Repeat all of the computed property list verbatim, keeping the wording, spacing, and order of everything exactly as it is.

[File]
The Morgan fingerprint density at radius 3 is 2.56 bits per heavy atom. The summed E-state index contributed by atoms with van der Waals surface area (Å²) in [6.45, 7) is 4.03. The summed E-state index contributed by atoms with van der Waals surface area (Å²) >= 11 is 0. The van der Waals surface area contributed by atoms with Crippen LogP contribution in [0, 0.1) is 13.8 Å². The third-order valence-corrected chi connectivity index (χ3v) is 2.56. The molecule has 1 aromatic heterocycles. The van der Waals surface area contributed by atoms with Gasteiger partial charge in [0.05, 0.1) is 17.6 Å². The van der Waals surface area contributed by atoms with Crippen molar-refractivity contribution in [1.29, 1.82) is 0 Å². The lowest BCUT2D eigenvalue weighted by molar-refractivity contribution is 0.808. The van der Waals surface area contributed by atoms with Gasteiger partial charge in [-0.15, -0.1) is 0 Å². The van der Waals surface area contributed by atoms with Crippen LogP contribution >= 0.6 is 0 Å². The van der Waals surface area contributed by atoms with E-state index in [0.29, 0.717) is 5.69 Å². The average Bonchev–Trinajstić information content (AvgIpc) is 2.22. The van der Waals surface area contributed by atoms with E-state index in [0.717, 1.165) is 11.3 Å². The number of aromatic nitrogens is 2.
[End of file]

The Morgan fingerprint density at radius 3 is 2.56 bits per heavy atom. The summed E-state index contributed by atoms with van der Waals surface area (Å²) in [6.45, 7) is 4.03. The summed E-state index contributed by atoms with van der Waals surface area (Å²) >= 11 is 0. The van der Waals surface area contributed by atoms with Crippen LogP contribution in [0, 0.1) is 13.8 Å². The third-order valence-corrected chi connectivity index (χ3v) is 2.56. The molecule has 1 aromatic heterocycles. The van der Waals surface area contributed by atoms with Gasteiger partial charge in [0.05, 0.1) is 17.6 Å². The van der Waals surface area contributed by atoms with Crippen molar-refractivity contribution in [1.29, 1.82) is 0 Å². The lowest BCUT2D eigenvalue weighted by molar-refractivity contribution is 0.808. The van der Waals surface area contributed by atoms with Gasteiger partial charge in [-0.15, -0.1) is 0 Å². The van der Waals surface area contributed by atoms with Crippen LogP contribution >= 0.6 is 0 Å². The van der Waals surface area contributed by atoms with E-state index in [0.29, 0.717) is 5.69 Å². The average Bonchev–Trinajstić information content (AvgIpc) is 2.22. The van der Waals surface area contributed by atoms with E-state index in [0.717, 1.165) is 11.3 Å². The number of aromatic nitrogens is 2.